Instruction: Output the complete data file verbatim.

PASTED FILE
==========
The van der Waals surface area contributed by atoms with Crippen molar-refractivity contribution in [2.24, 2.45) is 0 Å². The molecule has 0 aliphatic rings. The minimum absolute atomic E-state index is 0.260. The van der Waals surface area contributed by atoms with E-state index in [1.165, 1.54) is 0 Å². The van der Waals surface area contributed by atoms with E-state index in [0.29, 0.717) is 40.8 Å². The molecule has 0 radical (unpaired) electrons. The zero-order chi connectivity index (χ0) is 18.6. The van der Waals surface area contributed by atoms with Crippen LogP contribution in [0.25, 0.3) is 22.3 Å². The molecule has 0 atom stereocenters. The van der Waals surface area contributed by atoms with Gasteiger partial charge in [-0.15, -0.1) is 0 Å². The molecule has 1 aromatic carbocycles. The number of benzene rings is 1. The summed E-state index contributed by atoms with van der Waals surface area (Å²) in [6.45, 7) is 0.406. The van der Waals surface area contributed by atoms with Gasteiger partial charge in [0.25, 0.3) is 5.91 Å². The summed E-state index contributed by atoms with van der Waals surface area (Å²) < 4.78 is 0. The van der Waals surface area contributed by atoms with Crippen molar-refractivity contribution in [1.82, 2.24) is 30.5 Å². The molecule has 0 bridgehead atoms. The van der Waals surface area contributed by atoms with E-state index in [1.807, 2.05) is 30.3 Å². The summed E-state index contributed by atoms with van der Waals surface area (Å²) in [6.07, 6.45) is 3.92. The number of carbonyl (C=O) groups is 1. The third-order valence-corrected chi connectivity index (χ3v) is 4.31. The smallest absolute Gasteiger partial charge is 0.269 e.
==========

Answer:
The van der Waals surface area contributed by atoms with Crippen molar-refractivity contribution in [2.24, 2.45) is 0 Å². The molecule has 0 aliphatic rings. The minimum absolute atomic E-state index is 0.260. The van der Waals surface area contributed by atoms with E-state index in [1.165, 1.54) is 0 Å². The van der Waals surface area contributed by atoms with E-state index in [0.29, 0.717) is 40.8 Å². The molecule has 0 radical (unpaired) electrons. The zero-order chi connectivity index (χ0) is 18.6. The van der Waals surface area contributed by atoms with Crippen LogP contribution in [0.25, 0.3) is 22.3 Å². The molecule has 0 atom stereocenters. The van der Waals surface area contributed by atoms with Gasteiger partial charge in [-0.15, -0.1) is 0 Å². The molecule has 1 aromatic carbocycles. The number of benzene rings is 1. The summed E-state index contributed by atoms with van der Waals surface area (Å²) in [6.45, 7) is 0.406. The van der Waals surface area contributed by atoms with Gasteiger partial charge in [0.25, 0.3) is 5.91 Å². The summed E-state index contributed by atoms with van der Waals surface area (Å²) < 4.78 is 0. The van der Waals surface area contributed by atoms with Crippen molar-refractivity contribution in [1.82, 2.24) is 30.5 Å². The molecule has 0 bridgehead atoms. The van der Waals surface area contributed by atoms with E-state index in [1.807, 2.05) is 30.3 Å². The summed E-state index contributed by atoms with van der Waals surface area (Å²) in [6.07, 6.45) is 3.92. The number of carbonyl (C=O) groups is 1. The third-order valence-corrected chi connectivity index (χ3v) is 4.31. The smallest absolute Gasteiger partial charge is 0.269 e.